Category Archives: Perl

Linux: How do I mass find and replace text in files under linux using perl?

Few friends have asked me how to do mass find and replace text in files under linux. There are quite a bit of options in linux to achieve mass replacing of text in files. If you are doing it file by file, you can achieve that in vi by opening, running replace and closing and going to next file. But sometimes that can be very tedious and you would rather do mass replacement on all files containing certain extension. We can do this by using sed or perl. Since most people are familiar with perl (at least most system admins and programmers), I will show you a perl way of doing it which you can use with sed as well if you wish. First step is to get perl to do what we want on one file

perl -w -i -p -e "s/search_text/replace_text/g" filename

-w turns warnings on
-i makes Perl operate on files in-place (if you would like to make backups, use -i.bak, this will save filename.bak files)
-p loops over the whole input
-e specifies Perl expression
filename works on one file at a time

Once we get the results we want, we can now pass it multiple files by doing something like:

perl -w -i -p -e "s/search_text/replace_text/g" *.php

This will search and replace within all php files in the directory you are in.

Now, let us say you want to go through your whole web directory and replace every place where you have “Perl is good” to “Perl is great”, you would use following command:

find /www_root -name "*.php"|xargs perl -w -i -p -e "s/Perl is good/perl is great/g"

find will start at /www_root, look for filenames which have .php extension, xargs takes that filename and passes it to perl as an arguement.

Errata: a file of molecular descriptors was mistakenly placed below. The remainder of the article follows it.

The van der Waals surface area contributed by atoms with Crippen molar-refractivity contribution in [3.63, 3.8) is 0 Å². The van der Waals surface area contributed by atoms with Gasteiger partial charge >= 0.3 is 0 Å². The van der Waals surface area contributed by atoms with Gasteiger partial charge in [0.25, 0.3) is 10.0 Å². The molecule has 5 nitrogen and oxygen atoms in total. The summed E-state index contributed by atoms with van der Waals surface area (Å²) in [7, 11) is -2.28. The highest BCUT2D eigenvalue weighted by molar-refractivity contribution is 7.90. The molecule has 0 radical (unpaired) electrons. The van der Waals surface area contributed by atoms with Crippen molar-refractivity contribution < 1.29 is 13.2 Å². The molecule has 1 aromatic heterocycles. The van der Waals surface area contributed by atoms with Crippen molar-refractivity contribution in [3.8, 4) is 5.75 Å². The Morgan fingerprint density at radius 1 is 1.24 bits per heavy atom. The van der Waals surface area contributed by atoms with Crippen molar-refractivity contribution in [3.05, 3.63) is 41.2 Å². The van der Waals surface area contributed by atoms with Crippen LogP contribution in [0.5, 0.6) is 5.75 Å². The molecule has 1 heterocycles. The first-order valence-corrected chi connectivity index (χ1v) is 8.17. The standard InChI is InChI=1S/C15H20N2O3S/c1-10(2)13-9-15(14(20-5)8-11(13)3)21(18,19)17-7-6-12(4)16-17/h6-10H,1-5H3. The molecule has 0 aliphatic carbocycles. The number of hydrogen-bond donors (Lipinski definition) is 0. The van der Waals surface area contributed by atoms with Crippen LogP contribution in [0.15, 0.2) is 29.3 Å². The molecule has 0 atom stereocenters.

DISCLAIMER: Please be smart and use code found on internet carefully. Make backups often. And yeah.. last but not least.. I am not responsible for any damage caused by this posting. Use at your own risk.

Perl: How do I install Perl modules? eg. Installing LWP module for Perl.

The easiest way to install Perl modules is by installing them through “shell”. Let us say that you are trying to install very common module called: LWP

You can test to see if you have LWP installed by typing:
perl -MLWP -le "print(LWP->VERSION)"
If you get something like: Can’t locate in @INC means that you don’t have it installed. To install LWP, type:
perl -MCPAN -eshell
NOTE: most times it is okey for you to accept default answers to questions cpan asks.
You can read through cpan help by typing “h” without the quotes at cpan> prompt.
To continue installing LWP, type:
install Bundle::LWP
After few questions, and some text scrolling, you will have LWP installed. If for some reason you don’t want to do it this way, you can always obtain source for the module you are trying to install and build it from source files. You can obtain these files from CPAN site